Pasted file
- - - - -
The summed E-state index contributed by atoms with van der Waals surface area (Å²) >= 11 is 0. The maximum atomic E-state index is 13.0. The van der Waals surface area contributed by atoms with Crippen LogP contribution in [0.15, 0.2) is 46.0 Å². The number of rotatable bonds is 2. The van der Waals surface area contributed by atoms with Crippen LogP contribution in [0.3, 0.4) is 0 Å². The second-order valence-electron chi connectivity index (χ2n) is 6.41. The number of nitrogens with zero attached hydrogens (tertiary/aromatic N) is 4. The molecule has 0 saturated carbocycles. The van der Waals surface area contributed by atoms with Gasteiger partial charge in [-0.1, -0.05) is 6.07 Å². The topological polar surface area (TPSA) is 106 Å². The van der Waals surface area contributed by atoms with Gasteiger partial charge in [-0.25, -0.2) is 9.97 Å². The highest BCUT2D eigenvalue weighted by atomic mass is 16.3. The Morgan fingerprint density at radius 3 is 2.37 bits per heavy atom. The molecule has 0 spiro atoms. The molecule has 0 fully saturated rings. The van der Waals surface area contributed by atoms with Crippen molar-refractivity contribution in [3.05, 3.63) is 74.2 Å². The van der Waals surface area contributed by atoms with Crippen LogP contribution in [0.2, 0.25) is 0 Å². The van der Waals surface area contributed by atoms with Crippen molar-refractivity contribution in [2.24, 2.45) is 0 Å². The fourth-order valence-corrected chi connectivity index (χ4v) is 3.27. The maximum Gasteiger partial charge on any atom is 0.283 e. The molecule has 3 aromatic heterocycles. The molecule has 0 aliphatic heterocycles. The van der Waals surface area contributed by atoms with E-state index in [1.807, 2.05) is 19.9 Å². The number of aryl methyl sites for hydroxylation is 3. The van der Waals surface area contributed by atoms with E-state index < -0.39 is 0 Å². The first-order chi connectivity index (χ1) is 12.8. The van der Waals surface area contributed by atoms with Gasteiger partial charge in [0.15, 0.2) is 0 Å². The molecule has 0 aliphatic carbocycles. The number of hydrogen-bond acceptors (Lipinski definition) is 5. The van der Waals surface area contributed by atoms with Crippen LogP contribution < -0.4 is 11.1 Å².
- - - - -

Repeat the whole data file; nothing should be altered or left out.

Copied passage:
The summed E-state index contributed by atoms with van der Waals surface area (Å²) >= 11 is 0. The maximum atomic E-state index is 13.0. The van der Waals surface area contributed by atoms with Crippen LogP contribution in [0.15, 0.2) is 46.0 Å². The number of rotatable bonds is 2. The van der Waals surface area contributed by atoms with Crippen LogP contribution in [0.3, 0.4) is 0 Å². The second-order valence-electron chi connectivity index (χ2n) is 6.41. The number of nitrogens with zero attached hydrogens (tertiary/aromatic N) is 4. The molecule has 0 saturated carbocycles. The van der Waals surface area contributed by atoms with Gasteiger partial charge in [-0.1, -0.05) is 6.07 Å². The topological polar surface area (TPSA) is 106 Å². The van der Waals surface area contributed by atoms with Gasteiger partial charge in [-0.25, -0.2) is 9.97 Å². The highest BCUT2D eigenvalue weighted by atomic mass is 16.3. The Morgan fingerprint density at radius 3 is 2.37 bits per heavy atom. The molecule has 0 spiro atoms. The molecule has 0 fully saturated rings. The van der Waals surface area contributed by atoms with Crippen molar-refractivity contribution in [3.05, 3.63) is 74.2 Å². The van der Waals surface area contributed by atoms with Crippen LogP contribution in [0.2, 0.25) is 0 Å². The van der Waals surface area contributed by atoms with Crippen molar-refractivity contribution in [2.24, 2.45) is 0 Å². The fourth-order valence-corrected chi connectivity index (χ4v) is 3.27. The maximum Gasteiger partial charge on any atom is 0.283 e. The molecule has 3 aromatic heterocycles. The molecule has 0 aliphatic heterocycles. The van der Waals surface area contributed by atoms with E-state index in [1.807, 2.05) is 19.9 Å². The number of aryl methyl sites for hydroxylation is 3. The van der Waals surface area contributed by atoms with E-state index < -0.39 is 0 Å². The first-order chi connectivity index (χ1) is 12.8. The van der Waals surface area contributed by atoms with Gasteiger partial charge in [0.15, 0.2) is 0 Å². The molecule has 0 aliphatic carbocycles. The number of hydrogen-bond acceptors (Lipinski definition) is 5. The van der Waals surface area contributed by atoms with Crippen LogP contribution < -0.4 is 11.1 Å².